Once the most compact World Cup in history reaches its climax on Sunday in Qatar, the baton will pass to the United States, Mexico, and Canada, co-hosts in 2026, in what will be a world-class football extravaganza, with more than parties and trips, and much more beer.
Following the controversial award of the 2022 organization to Qatar, a country smaller than the state of Connecticut, football’s governing body FIFA is going all out in 2026, increasing the number of teams from 32 to 48, with matches in three nations and as many time zones.
The last time Mexico (1986) and the United States (1994) organized a World Cup there were 24 teams. But in the upcoming championship, with 16 cities across the United States, Canada, and Mexico, the logistics will be mind-boggling, even before adding the 48-team training bases.
The 2026 tournament will return to its traditional summer period, after being held in November and December in Qatar to avoid the scorching temperatures of June and July. Most of the competition will take place in the United States, where 11 cities, from New York to Los Angeles, will host 60 of the 80 matches, including the quarterfinals, semifinals, and final.
Mexico City, Guadalajara, and Monterrey will be the Mexican venues, while Toronto and Vancouver will be the Canadian ones. Although the World Cup in Qatar has been overshadowed at times by the Gulf country’s treatment of immigrant labor, its focus on LGBT+ or women’s rights, and other restrictive social laws, FIFA President Gianni Infantino was full of praise for the action on the pitch, describing the group stage as the best ever.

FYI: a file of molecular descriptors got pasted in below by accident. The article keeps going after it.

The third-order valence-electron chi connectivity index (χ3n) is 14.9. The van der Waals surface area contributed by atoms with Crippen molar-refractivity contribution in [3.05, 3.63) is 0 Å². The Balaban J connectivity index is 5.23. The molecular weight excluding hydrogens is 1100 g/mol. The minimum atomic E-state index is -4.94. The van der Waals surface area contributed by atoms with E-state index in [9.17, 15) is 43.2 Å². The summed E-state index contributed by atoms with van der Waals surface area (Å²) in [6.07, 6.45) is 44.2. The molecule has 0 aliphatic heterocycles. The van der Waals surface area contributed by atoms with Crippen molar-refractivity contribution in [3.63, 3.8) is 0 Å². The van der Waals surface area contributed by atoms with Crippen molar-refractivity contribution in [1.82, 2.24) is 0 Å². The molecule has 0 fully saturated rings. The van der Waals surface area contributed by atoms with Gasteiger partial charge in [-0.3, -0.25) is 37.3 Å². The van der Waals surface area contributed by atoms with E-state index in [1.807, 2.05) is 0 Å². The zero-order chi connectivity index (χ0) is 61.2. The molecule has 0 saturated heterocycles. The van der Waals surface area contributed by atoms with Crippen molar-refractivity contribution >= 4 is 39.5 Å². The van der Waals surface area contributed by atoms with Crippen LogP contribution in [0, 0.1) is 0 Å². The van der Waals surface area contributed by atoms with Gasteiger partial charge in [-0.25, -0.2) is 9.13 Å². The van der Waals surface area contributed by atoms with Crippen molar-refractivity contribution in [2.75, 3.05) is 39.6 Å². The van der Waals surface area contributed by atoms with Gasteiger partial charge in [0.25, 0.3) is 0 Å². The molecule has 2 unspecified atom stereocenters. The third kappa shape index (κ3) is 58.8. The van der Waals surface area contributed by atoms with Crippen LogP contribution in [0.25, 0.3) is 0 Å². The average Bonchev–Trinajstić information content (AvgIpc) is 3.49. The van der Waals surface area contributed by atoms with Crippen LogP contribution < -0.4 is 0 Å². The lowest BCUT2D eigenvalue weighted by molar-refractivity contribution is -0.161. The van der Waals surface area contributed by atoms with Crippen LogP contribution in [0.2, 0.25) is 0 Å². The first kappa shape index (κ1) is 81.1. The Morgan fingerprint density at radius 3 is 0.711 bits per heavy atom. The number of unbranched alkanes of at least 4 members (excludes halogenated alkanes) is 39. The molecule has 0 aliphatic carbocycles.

SURPRISES IN AFRICA AND ASIA
The familiar format of eight groups of four teams, which has captivated hundreds of millions of fans, could be disrupted in 2026, as FIFA studies the possibility of establishing 16 groups of three teams in the first phase.
More teams will bring more surprises, such as Saudi Arabia’s victory over Argentina in their group stage opener, says Jürgen Klinsmann, who won a World Cup with Germany and later coached the United States men’s team.
“We are going to see more surprises coming from Africa and Asia in the (2026) tournament,” Klinsmann, head of FIFA’s technical group, told reporters in Qatar.
The World Cup in Qatar, with 32 teams, has been made up of a total of 64 games, which took place in 29 days, and, for now, the final phase of 2026 would have 80 games in 32 days.